Blame the Romans

Tomorrow is one of those days you either love or hate. There is no in-between when it comes to Valentine’s Day.

I love Valentine’s Day–despite my perpetual single existence–because Valentine’s Day happens to be my birthday. I basically consider myself the sacred keeper of this day.

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Me, on Valentine’s Day

Every year, I hear the same complaint about Valentine’s Day: that it is a fake, made-up, commercial holiday. To which I always respond, “If by ‘fake’ you mean made up by the Romans around 753 BC, then yes.”

Lupercalia

The Romans celebrated a holiday called Lupercalia, which started today on the Ides of February* and ended on the fifteenth. If the “Lup” party of Lupercalia made you think of the word for wolf, “Lupus,” then you’re not wrong! Lupercalia basically translates to “Wolf Festival,” and the holiday was in honor of Lupa, the wolf who myth claimed suckled the founders of Rome: Romulus and Remus. (Yes, Rome was founded by a guy who was literally raised by wolves.)

Lupa, in many ways, was considered the mother of Rome, so it makes sense on this day honoring the mother of their great city and (later) empire, Romans would turn their thoughts to fertility. Thus Lupercalia became a festival of fertility.

Granted, Lupercalia didn’t work the same way Valentine’s Day does. No one was buying their significant other roses or writing bad poetry. Instead, they started off their celebration by sacrificing goats and dogs. Then young men–clothed in the skin of the sacrificed goats–would run around the city hitting women with little whips. Women used to line up to be hit, because it was supposed to make them fertile and make childbirth easier.

Can you imagine: standing in the cold Roman winter hoping that a young man would hit you with a whip? No matter what you have to do/suffer through tomorrow, take solace in the fact that at least you don’t have to do that.

Same Song Second Verse

It’s strange and strangely comforting–at least for me–to imagine that for over 2,500 years women have been stressing about this day. For modern women it’s the stress of romance. That can manifest itself in the stress over not having a romantic partner or manifest itself in the stress of having an ideal romance. For women in the past, it was the stress of fertility–the need to have a child and thus prove her worth. (The Romans did have other ways and avenues for a woman to distinguish herself, but much of a woman’s worth was still wrapped up in her ability to provide her husband with children.)

Lupercalia is very much the same story as Valentine’s Day, but also very different. One could imagine a Roman girl, sitting in front of her mirror, worrying if her lover will think she’s pretty. Except instead of going out for a date, she’s going out onto the street with her friends–the other women her age–hoping against hope that she might get hit by that whip so that she can conceive a child and meet the expectations placed on her by her husband, family, and society.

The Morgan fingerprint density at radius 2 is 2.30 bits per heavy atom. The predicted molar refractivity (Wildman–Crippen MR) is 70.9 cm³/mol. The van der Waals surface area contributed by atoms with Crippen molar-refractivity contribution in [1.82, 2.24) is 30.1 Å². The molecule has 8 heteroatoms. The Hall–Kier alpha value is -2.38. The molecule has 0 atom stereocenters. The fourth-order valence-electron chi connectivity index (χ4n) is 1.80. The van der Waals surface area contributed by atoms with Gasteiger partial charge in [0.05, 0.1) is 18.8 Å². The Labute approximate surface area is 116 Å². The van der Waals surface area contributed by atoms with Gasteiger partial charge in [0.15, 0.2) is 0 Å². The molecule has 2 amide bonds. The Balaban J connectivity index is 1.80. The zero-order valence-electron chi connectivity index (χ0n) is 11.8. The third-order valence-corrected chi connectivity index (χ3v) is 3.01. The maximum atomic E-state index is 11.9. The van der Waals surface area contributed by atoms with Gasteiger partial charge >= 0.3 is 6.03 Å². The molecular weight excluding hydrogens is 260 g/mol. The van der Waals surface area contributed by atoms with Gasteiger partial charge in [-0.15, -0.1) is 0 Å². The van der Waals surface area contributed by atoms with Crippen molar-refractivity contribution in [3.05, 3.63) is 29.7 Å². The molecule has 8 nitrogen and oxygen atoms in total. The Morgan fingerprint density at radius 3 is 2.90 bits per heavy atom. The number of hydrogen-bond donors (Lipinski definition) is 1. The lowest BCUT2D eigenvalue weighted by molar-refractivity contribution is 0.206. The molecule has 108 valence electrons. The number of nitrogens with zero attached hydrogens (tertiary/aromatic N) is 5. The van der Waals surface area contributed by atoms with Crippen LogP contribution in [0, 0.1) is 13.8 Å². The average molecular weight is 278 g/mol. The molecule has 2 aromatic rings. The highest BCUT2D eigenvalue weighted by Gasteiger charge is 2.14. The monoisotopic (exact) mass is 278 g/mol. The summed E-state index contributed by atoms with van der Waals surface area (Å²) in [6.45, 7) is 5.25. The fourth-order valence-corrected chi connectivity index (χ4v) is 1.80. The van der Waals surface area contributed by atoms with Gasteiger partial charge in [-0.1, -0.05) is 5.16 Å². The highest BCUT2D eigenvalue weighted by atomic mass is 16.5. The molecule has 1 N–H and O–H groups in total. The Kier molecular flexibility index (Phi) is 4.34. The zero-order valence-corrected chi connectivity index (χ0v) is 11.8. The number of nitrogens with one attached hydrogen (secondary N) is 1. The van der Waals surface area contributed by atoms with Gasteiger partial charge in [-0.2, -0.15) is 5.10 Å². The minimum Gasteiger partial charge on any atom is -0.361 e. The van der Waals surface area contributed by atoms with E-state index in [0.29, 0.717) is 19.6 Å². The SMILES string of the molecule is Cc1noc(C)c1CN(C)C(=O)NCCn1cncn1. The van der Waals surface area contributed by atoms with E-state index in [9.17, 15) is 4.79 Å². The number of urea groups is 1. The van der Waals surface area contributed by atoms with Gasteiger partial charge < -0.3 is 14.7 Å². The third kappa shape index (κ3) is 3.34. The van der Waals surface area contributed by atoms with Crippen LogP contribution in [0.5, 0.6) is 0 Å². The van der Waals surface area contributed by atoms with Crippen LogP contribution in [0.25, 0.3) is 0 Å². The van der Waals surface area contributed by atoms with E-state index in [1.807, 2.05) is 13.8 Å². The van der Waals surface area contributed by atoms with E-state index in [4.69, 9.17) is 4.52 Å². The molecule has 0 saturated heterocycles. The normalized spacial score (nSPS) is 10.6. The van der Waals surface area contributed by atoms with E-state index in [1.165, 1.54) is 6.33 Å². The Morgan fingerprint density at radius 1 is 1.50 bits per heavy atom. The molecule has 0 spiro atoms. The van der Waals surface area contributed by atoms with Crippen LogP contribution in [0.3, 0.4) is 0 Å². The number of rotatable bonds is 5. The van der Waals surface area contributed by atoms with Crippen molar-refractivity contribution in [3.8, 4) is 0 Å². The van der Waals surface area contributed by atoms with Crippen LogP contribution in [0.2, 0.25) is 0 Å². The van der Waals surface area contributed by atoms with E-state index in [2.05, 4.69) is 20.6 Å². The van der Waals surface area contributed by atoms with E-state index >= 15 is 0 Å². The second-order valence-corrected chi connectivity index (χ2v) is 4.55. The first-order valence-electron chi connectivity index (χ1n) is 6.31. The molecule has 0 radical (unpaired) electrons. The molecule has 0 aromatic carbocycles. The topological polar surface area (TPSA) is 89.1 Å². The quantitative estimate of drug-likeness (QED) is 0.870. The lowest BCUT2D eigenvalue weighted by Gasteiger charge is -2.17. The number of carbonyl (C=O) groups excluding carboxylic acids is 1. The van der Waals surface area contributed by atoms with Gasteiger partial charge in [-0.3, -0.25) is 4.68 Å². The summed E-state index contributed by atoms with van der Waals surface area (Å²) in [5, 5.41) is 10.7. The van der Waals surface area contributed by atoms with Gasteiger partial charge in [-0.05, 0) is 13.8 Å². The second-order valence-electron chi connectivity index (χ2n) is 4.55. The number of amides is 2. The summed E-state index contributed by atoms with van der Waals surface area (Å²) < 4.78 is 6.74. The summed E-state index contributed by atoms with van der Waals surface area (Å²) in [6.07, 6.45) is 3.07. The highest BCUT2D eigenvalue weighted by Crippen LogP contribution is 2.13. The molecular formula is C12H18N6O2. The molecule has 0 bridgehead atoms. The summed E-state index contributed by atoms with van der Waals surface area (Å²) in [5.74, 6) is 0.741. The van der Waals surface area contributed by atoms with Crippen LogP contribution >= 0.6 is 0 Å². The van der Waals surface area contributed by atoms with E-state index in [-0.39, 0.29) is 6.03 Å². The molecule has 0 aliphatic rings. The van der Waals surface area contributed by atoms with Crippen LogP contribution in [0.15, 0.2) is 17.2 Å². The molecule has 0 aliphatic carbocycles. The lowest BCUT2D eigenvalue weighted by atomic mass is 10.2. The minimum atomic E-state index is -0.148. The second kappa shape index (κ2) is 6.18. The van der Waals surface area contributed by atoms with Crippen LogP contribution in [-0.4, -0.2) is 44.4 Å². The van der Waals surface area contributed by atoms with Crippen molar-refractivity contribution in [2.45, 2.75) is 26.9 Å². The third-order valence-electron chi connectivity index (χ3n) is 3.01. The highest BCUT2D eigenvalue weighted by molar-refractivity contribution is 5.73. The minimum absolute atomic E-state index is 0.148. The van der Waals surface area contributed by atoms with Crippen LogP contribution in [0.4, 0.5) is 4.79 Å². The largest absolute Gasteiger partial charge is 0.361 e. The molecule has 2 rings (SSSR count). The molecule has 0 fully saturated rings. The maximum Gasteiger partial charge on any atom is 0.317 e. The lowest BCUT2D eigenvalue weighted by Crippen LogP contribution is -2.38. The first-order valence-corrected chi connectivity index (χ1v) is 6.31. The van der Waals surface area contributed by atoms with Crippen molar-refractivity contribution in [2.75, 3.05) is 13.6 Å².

Just as every year modern girls stress and worry over having a date on this day so that they might meet the expectations placed on them by their family, friends, and society.

It’s the same story. A story of expectations, love, romance. It could even be a similar character. But it’s in vastly different cultures and time periods.

And this is what makes every story new and fresh.

They say there is nothing new under the sun, that every story has been told, and that is true. Roman girls have experienced the same sense of failed expectations: striving to meet some extreme goal and just not making it. But they didn’t do it with cell phones and valentine’s. And that’s what makes a story new.

A new circumstance, a new setting, a new atmosphere, a new perspective.

Nothing is new, and everything is new. Every story is the same and it is different.

It’s Lupercalia versus Valentine’s Day.

And I hope you have a very happy Valentine’s Day.

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*You’ve probably heard the phrase “the Ides of March” in reference to Julius Caesar. Without getting into a long drawn-out conversation on the Roman calendar, basically the Ides means either the 13th or 15th of the month, depending on which month it is. So in March the Ides is the 15th, and in February the Ides is the 13th.

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5 thoughts on “Blame the Romans

  1. Shauna Granger

    I was going to say, “I’ve totally had this argument before!” And then I saw your Hiddleston gif and I forgot how to person.

  2. Whipping someone to ensure fertility has to be symbolic of something, and I wonder if it’s related to being shot by Cupid’s arrow. Both are fairly violent acts, toned down in celebration of life and renewal – because what are fertility and romance about if not renewal?
    Hmm…I should have studied harder in college…

    (Oh, and the TomH gif? Totally teaching me about lip reading.)

  3. Pingback: The Holiday of Imagination | Spellbound Scribes

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